Games Are Showcase for Inner-City Players

About 80 high school baseball players, most from City Section schools, will take part in a one-day series of games before a crowd of professional scouts, college coaches and fans Sunday at Biola University.

The George Genovese Games are named in honor of the longtime Los Angeles-area scout who has signed 43 players that reached the major leagues, among them Bobby Bonds, Gary Matthews, Chili Davis, George Foster and Jack Clark. Genovese, 77, worked 34 years for the San Francisco Giants. He is a scout for the Dodgers.

The event is sponsored by Children of Promise, a Calabasas-based nonprofit organization. George Voita, director of the organization, said all proceeds from the event will be distributed as cash scholarships to several of the participants.

Voita said representatives from all 30 major league organizations and more than 50 colleges will attend.


“We have two goals,” Voita said. “We want to honor George Genovese, who has done so much for so many kids--especially those who don’t always get exposure--and we want to give a lot of the inner-city kids a chance to play in front of a captive audience of coaches and scouts.”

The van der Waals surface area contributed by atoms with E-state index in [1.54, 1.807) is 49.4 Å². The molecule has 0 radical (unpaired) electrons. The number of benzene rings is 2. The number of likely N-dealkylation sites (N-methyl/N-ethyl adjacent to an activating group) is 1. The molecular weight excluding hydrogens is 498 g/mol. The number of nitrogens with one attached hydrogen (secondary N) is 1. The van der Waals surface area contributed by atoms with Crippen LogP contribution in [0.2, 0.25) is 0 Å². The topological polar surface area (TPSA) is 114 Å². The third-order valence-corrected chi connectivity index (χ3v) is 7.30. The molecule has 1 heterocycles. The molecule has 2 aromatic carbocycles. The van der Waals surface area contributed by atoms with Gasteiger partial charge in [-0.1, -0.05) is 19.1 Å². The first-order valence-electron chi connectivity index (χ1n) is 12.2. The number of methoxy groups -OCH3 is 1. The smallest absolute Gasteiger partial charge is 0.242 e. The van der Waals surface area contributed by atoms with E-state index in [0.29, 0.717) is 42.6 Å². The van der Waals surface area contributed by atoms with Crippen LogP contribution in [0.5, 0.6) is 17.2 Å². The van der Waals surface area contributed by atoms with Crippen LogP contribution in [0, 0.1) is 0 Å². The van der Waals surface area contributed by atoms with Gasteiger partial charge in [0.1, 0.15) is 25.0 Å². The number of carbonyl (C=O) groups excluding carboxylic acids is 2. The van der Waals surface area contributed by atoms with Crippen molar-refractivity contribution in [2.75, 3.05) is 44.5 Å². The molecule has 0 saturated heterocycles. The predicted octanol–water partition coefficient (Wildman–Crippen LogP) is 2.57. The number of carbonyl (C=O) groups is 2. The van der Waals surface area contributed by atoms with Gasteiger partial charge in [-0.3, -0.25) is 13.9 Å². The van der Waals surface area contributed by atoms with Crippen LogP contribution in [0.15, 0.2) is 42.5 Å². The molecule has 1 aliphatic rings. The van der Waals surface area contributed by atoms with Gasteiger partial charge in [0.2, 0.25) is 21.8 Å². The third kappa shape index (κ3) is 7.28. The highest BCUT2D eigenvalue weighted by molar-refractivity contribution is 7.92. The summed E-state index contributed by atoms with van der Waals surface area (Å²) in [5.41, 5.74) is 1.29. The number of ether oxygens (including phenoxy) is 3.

The Interscholastic Athletic Committee will meet Monday, and one of the agenda items is discussion about the impact basketball showcase events sponsored by outside entities have on the section.

Athletics Commissioner Barbara Fiege said the Games committee will present recommendations to IAC regarding the matter.


The Fairfax and Westchester boys’ teams played Western League contests at multigame events Saturday at Long Beach City College and Monday at the Long Beach Pyramid. Manual Arts and Crenshaw played nonleague opponents Monday at the Pyramid and the Washington girls played in an event Monday at UC Riverside.

"[IAC] will be looking at the impact these events have on the schools, the student body of each school, the financial implications of playing games somewhere other than the school sites and the JV teams that seem to get lost in the shuffle,” Fiege said.